Salesforce-owned cloud provider Heroku faced criticism this week for its handling of a data breach that required the reset of customer passwords. Poor communication and a lack of detail sparked concern on 4th May when a password change notification was sent to some customers without any reason being given.

In a subsequent explanation, the company clarified that a threat actor had “obtained access to a Heroku database and downloaded stored customer GitHub integration OAuth tokens” in the first week of April.

Machine accounts and automation tokens are increasingly being targeted by threat actors because of their privileged access. Points of concentration, such as providers like Heroku who have customer authentications with other cloud and production platforms, are particularly attractive because of the onward access they afford the attacker.

Worryingly for Heroku customers, it wasn’t just usernames and salted passwords that were taken, but attackers also “had access to encrypted Heroku customer secrets stored in config var,” though the company says that “secrets are encrypted at rest” and “did not access the encryption key” required to decrypt this data.

The recommendations from Heroku are a little self-reflective, as the rotation of keys, scanning source code repositories for secrets and generally improving credential management are equally applicable to the Salesforce division and would have helped prevent the attack.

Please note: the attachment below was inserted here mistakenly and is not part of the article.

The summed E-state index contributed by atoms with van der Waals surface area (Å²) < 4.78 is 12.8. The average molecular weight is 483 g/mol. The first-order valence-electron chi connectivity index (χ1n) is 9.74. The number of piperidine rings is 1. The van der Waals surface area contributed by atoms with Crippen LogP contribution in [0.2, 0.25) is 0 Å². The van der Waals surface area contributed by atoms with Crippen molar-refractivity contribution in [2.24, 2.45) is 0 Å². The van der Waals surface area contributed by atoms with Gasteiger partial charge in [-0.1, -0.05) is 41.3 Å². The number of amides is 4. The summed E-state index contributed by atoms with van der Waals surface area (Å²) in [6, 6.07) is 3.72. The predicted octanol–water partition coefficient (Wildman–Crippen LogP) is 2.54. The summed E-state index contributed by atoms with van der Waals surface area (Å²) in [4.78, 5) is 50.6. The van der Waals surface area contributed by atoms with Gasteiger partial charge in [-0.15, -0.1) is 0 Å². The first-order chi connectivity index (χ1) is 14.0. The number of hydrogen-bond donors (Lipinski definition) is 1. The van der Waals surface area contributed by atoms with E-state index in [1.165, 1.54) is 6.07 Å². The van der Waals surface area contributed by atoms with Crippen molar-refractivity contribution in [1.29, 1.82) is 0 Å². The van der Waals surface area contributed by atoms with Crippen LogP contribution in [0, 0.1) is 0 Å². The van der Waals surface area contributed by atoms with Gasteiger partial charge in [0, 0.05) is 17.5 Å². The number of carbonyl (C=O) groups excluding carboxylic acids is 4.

Russia is rerouting internet connections in occupied areas of Ukraine

Internet services in the occupied territory of Kherson have been rerouted by Russian forces after capturing telecommunications infrastructure. That shouldn’t come as much of a surprise: Russia will want to control access to information and the Ukrainian internet service providers are hardly going to be willing participants in that. Diverting via their backhaul to Russian infrastructure gives that capability.

CCP Scheme changes

The UK National Cyber Security Centre’s Certified Cyber Professional scheme, required by UK government organisations for certain cyber security roles, is to be transferred to the UK Cyber Security Council. The move makes sense, as the scheme was created before the council’s creation, which is expected to “develop, promote and provide stewardship of the highest possible standards of expertise, excellence, professional conduct and practice in the profession.” Further information on the transition and longer-term changes are expected to be made at the CYBERUK 2022 conference being held this coming week.